II. Religion is reasonable, and appeals to the reason. (1) It is reasonable to be relig. gious. (2) The things God requires of us are reasonable. (3) Religion cultivates the reason and the highest parts of our nature.

SUGGESTIONS TO TEACHERS. A brief notice will be required of Isaiah, of his Book, and of his times. Only for some Bible classes will there be any need of discussing the question of the two Isaiahs. Put this lesson in its proper place in the reigns of the kings of Judah.


I. THE SINFUL PEOPLE (vers. 2-6). (1) Like disobedient children. Show the meanness of disobedience to parents and to God. How much they have done for us. (2) Seven characteristics of this sinful people in ver. 4. (3) Comparison to a sick person. These true of sinful nations and of sinful persons. Apply them.

Illustration of “that are corrupters" (ver. 4). Sin is like an infectious disease. A little particle of it coming in contact with persons in certain conditions, gives them the disease. The truly healthy person is least likely to be contaminated. Note the quarantines against infectious disease; the care to keep infected cattle from others; the same truth in regard to plants.

II. THE FRUIT OF THIS CHARACTER (vers. 7-9). Shown by the sorrows that came upon the kingdom of Judah in Ahaz' day. The same results still follow sin.

III. FALSE EFFORTS FOR RELIEF (vers. 10–15). Impress the danger of heartless worship, and forms without the spirit. APPLY to praying, reading the Bible, going to church, giving money, etc. THE REMEDY is not in neglecting these things, but in putting a right spirit in them.

Illustration. In the little book called The Crossbearer, one of the pictures is of a person setting up his cross in the ground, and crowning it with flowers, - worshipping the cross instead of carrying it.

IV. THE TRUE WAY OF SALVATION (vers. 16–18). (1) Religion is reasonable. (2) We must do our part. (3) God is ready and waiting to do his part, - forgiveness and a new heart.

Illustration. The chemist finds that the red dyes are the hardest to eradicate. In the paper-mill the red rags are separated from the others, because the color cannot be extracted without destroying the fibre of the cotton. They are used, therefore, for making colored paper.

LESSON XI. - DEC. 13. THE SUFFERING SAVIOUR. — ISA. 53:1-12. GOLDEN TEXT.-- The Lord hath laid on him the iniquity of us all. - Isa. 53: 6.

TIME. — Written probably in the last half of the reign of Hezekiah (B.C. 713-698), more than seven centuries before it was fulfilled.

PLACE. — Jerusalem, and the kingdom of Judah.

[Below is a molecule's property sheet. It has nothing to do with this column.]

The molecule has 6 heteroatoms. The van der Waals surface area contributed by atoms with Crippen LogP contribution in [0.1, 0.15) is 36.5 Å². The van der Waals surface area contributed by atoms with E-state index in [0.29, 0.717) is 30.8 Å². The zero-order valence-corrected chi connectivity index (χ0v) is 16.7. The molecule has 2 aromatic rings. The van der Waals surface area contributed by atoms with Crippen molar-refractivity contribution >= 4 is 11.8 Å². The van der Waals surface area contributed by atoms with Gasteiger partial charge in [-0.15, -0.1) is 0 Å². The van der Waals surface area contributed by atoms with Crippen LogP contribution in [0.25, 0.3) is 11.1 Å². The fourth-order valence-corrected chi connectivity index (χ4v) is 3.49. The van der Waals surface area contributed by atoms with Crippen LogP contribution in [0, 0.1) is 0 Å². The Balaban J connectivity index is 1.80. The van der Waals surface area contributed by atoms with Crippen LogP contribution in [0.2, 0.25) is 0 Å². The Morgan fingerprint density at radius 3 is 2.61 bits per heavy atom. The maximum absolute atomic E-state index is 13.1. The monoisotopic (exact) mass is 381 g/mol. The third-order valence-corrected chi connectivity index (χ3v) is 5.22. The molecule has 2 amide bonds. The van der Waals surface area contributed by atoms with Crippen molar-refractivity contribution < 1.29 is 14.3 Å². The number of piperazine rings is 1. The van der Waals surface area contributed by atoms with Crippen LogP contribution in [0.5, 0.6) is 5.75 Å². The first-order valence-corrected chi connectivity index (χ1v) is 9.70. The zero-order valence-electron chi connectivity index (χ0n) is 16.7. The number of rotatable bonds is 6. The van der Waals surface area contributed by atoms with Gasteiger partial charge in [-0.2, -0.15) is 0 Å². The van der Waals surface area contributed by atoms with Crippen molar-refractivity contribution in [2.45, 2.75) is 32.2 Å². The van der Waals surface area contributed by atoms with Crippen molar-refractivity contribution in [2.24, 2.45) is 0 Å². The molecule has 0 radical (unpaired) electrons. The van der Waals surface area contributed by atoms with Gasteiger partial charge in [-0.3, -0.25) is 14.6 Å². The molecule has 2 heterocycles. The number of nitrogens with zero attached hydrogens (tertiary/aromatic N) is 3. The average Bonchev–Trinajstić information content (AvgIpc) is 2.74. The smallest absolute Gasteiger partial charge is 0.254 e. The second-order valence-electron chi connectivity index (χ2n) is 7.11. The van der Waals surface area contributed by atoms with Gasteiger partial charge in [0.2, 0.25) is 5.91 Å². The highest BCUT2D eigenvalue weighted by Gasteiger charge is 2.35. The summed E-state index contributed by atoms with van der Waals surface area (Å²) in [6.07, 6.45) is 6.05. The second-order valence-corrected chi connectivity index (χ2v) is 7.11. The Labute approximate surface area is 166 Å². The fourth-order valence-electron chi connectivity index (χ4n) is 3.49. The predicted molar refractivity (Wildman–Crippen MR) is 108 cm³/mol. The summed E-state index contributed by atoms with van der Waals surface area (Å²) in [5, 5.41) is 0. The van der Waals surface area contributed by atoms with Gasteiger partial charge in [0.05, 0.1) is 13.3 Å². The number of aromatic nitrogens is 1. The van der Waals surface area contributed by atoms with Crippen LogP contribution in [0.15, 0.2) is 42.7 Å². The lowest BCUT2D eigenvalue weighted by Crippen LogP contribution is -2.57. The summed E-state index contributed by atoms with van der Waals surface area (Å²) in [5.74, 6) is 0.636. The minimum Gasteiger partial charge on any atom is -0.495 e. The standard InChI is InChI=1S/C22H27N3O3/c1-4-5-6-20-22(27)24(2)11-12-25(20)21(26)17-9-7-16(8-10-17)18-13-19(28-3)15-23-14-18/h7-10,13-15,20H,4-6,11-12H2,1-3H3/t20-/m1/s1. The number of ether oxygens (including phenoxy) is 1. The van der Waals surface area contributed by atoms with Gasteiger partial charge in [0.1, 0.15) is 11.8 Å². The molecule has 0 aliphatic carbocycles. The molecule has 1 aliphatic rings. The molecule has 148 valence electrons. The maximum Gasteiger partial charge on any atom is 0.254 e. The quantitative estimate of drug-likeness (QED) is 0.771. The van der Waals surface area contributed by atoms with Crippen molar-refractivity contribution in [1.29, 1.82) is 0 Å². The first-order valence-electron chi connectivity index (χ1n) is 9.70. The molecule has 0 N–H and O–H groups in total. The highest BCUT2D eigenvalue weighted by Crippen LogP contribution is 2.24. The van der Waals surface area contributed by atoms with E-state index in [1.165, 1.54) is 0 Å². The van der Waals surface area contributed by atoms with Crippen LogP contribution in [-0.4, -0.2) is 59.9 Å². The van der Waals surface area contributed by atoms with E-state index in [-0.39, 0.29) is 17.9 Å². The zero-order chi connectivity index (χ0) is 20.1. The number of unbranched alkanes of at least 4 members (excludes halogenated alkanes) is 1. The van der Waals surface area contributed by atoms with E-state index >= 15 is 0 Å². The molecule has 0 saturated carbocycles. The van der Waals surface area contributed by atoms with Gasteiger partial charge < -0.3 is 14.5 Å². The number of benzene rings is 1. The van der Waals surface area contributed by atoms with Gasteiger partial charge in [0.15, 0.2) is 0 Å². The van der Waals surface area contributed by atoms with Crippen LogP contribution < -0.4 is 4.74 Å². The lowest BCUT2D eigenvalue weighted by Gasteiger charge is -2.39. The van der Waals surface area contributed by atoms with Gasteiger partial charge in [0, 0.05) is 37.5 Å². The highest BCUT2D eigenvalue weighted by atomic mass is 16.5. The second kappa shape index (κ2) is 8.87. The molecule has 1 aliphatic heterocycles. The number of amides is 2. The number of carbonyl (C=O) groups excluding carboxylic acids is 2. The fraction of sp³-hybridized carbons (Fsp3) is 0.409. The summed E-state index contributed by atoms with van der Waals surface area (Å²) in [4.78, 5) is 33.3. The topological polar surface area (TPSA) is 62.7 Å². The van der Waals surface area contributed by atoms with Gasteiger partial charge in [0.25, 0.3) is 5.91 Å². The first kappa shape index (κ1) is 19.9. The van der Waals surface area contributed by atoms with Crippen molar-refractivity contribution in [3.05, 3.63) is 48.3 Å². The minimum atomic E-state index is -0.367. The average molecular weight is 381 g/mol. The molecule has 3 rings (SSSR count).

ISAIAH and the BOOK OF ISAIAH. — See last lesson.

INTRODUCTORY. The Book of Isaiah is divided into two chief parts. Part I. (chaps. 1-39), Jerusalem's fall (and she was the type of the whole race) attributed to her sin. Part II. (chaps. 40-66), is a vision of salvation from this sin, the coming of the kingdom of righteousness and peace. This second part has for its centre and heart chap. 53, the lesson for to-day.Dean Allix. In whatever light this prophecy is viewed, it is one of the most wonderful compositions that ever were written. — Todd. It is the most central, the deepest, and the loftiest thing that the Old Testament prophecy, outstripping itself, has ever achieved. Delitzsch.

In our last lesson we saw the sinfulness of men, and how deep-rooted and all-pervasive the sin was. We saw, too, that the only way of salvation from sin was by repentance and forsaking on the part of man, and forgiveness and a renewed heart from God.' To-day, we see God's method of leading men to repentance, and the means through which a new heart would be given, and the way in which God could be just and yet forgive those who had sinned against him.

1. Who 1 hath believed our report? and to whom is the 2 arm of the LORD revealed ?

1 John 12:38. Rom. 10:16. ? Isa. 51:9. Rom. 1:16.

EXPLANATORY. I. How the News of a Saviour was First Received.- Ver. 1. Who hath believed our report? The prophet had foretold the redemption of the nation by the Saviour King from God. He looked upon the future as on a prospect spread out before him in his vision. He saw the messengers go forth to publish peace (chap. 52:7). He saw afar off many nations coming to the Saviour (52: 15), but at first and among his own people these messengers were asking, “Who hath believed our report?” The speakers here are the prophets and the Gospel heralds of chap. 52:7, giving the result of their first labors in preaching the Gospel. - Cowles. The questions in this verse are strong, but not total denials. “Who hath believed?” that is, hardly any have believed. This verse is twice quoted in the New Testament as finding its fulfilment in the rejection of Christ by the Jews (John 12:38; Rom. 10:16). — Todd. Our report. The good news of salvation, and the coming of a Saviour.

WHY THE ANNOUNCEMENT OF A DIVINE SAVIOUR WAS NOT FULLY RECEIVED. (1) The Saviour came in a manner so entirely different from the expectation of the Jews. They looked for a great and glorious king who would outshine Solomon in worldly glory, and could not see their king in the suffering Saviour. (2) The promise of redemption and a new kingdom of God was so contrary to the then present appearances, when everything seemed to be growing worse and worse. (3) It was so wonderful that God should send his own son from heaven to suffer and die for this world, which is but a smallest corner of the universe, one of the least of his countless worlds. (4) No such event had ever before occurred in the world's history. The suffering and death of Christ are the greatest thing that has ever occurred in the history of the world. For (1) it is the greatest wonder; (2) it is a work of the last necessity; (3) it is a work of the highest love; (4) it is a work of the greatest blessing." - Pfeiffer.